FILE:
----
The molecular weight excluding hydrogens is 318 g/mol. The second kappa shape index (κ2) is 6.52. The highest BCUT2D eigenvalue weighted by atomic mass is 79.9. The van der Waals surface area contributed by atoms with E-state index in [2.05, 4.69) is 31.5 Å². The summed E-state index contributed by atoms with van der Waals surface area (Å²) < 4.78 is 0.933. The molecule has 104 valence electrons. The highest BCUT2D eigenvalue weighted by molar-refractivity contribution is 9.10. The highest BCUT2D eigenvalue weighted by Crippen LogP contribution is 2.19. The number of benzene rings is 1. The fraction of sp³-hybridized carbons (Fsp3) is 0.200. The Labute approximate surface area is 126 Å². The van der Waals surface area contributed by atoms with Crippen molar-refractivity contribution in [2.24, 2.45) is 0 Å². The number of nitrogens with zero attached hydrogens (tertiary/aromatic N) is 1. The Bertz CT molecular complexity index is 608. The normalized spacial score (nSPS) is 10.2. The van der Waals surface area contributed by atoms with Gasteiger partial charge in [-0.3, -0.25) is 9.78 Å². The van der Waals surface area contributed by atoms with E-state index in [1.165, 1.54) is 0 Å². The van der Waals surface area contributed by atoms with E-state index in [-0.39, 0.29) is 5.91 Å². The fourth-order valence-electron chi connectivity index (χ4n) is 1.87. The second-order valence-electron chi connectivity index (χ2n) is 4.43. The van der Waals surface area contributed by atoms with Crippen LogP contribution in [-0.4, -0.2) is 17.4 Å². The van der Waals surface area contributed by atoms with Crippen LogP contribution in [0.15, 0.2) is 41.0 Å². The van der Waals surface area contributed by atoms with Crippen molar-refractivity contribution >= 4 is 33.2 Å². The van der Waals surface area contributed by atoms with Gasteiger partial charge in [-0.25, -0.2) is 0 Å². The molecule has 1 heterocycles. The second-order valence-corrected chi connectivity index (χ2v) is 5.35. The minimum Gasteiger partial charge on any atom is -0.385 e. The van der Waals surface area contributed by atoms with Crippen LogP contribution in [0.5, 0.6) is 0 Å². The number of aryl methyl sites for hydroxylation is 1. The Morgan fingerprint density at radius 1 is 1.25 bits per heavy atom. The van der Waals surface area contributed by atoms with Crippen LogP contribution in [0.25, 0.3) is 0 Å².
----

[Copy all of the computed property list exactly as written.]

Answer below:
The molecular weight excluding hydrogens is 318 g/mol. The second kappa shape index (κ2) is 6.52. The highest BCUT2D eigenvalue weighted by atomic mass is 79.9. The van der Waals surface area contributed by atoms with E-state index in [2.05, 4.69) is 31.5 Å². The summed E-state index contributed by atoms with van der Waals surface area (Å²) < 4.78 is 0.933. The molecule has 104 valence electrons. The highest BCUT2D eigenvalue weighted by molar-refractivity contribution is 9.10. The highest BCUT2D eigenvalue weighted by Crippen LogP contribution is 2.19. The number of benzene rings is 1. The fraction of sp³-hybridized carbons (Fsp3) is 0.200. The Labute approximate surface area is 126 Å². The van der Waals surface area contributed by atoms with Crippen molar-refractivity contribution in [2.24, 2.45) is 0 Å². The number of nitrogens with zero attached hydrogens (tertiary/aromatic N) is 1. The Bertz CT molecular complexity index is 608. The normalized spacial score (nSPS) is 10.2. The van der Waals surface area contributed by atoms with Gasteiger partial charge in [-0.3, -0.25) is 9.78 Å². The van der Waals surface area contributed by atoms with E-state index in [1.165, 1.54) is 0 Å². The van der Waals surface area contributed by atoms with E-state index in [-0.39, 0.29) is 5.91 Å². The fourth-order valence-electron chi connectivity index (χ4n) is 1.87. The second-order valence-electron chi connectivity index (χ2n) is 4.43. The van der Waals surface area contributed by atoms with Crippen LogP contribution in [-0.4, -0.2) is 17.4 Å². The van der Waals surface area contributed by atoms with Crippen LogP contribution in [0.15, 0.2) is 41.0 Å². The van der Waals surface area contributed by atoms with Crippen molar-refractivity contribution >= 4 is 33.2 Å². The van der Waals surface area contributed by atoms with Gasteiger partial charge in [-0.25, -0.2) is 0 Å². The molecule has 1 heterocycles. The second-order valence-corrected chi connectivity index (χ2v) is 5.35. The minimum Gasteiger partial charge on any atom is -0.385 e. The van der Waals surface area contributed by atoms with Crippen LogP contribution in [0.5, 0.6) is 0 Å². The number of aryl methyl sites for hydroxylation is 1. The Morgan fingerprint density at radius 1 is 1.25 bits per heavy atom. The van der Waals surface area contributed by atoms with Crippen LogP contribution in [0.25, 0.3) is 0 Å².